Hank Imes

Speller explains that Hank started as a film camera news shooter.

Hank shot on a CP-16 with a supply of film that lasted 10 minutes. Back in those days, most camera guys were frugal with the footage. Shooting more than 10 minutes of film meant you would have to load up a new magazine using the black bag procedure, and that was a pain in the ass.

Economy was a way of being, as Fitz says.

I got to know Hank in 1995 when I started working in the ITV newsroom. I was the assignment editor. My job was to match all of the incoming stimuli—news tips, scanner chatter, stories that Speller thought were important, reports of stuck trucks in underpasses—with available camera resources. I assigned the shooters. Korbs, 10-6 at 137 Ave and 66 St, go.  Hamish, can you get six shots at the cake cutting, please. Rudzy, golf highlights at the Belvedere. I once sent Chuck to a house fire in northwest Edmonton. It was actually a forest fire in Chisholm. He got back three days later. I think from that day on he came to work with extra underwear and a toothbrush, just in case I got it wrong again.

I learned not to waste shooters' time.

It was quietly devastating to send a shooter to a 10 a.m. event on 63 St, when, in fact it was a 10 a.m. event on Argyll Road.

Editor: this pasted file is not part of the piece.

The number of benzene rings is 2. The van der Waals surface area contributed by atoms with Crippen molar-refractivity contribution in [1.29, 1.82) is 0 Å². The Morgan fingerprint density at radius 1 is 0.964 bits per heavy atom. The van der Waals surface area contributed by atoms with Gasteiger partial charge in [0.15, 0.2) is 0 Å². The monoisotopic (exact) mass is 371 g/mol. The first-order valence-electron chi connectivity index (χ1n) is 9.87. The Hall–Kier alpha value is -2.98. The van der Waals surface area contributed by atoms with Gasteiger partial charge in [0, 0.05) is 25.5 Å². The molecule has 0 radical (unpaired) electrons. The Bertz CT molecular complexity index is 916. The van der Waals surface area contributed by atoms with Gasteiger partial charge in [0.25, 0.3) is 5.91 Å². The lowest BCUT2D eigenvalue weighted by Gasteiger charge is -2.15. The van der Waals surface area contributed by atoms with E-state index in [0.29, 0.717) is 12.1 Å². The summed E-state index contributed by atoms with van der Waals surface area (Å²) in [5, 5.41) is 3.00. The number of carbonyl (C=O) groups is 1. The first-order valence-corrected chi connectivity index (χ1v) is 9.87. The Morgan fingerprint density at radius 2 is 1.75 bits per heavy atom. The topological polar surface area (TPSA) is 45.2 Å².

I feared wasting Hank's time most of all. By his constitution, Harold Imes was about using resources wisely. His words. His time. His money. The music he listened to. We talked about Dire Straits. Knopfler doesn't waste notes or words. Hank wasn't about waste, either.

So, imagine my trepidation when, acting on a tip, I sent Hank to check out a report of a house in central Edmonton that was apparently full of cats and cat shit.

Now, imagine my relief when Hank, after getting his shots, phoned back to the newsroom and said, economically: "Better send a reporter. With boots."

Hamish, who was fond of adjectives, called Hank "the incomparable Hank Imes." That hit it. Next to Hank, I knew I certainly squandered gifts, failed to frame the right things, failed to frame the right way.

When we lose someone, what we lose is a unique way of looking at the world. Maybe ways of looking at the world are all we have. The world certainly doesn't go away. A way of looking at the world certainly does. Seeing is the whole thing. Not in the sense of vision or eyesight. But framing. What to put a frame around. What to keep in, what to leave out. Where to point your viewfinder. Making movies on location.

Harold "Hank" Wesley Imes died of a heart attack on January 20. He was 71. Today, his family and friends gathered at Connelly-McKinley to share stories.

Hank was about to start singing lessons next week.


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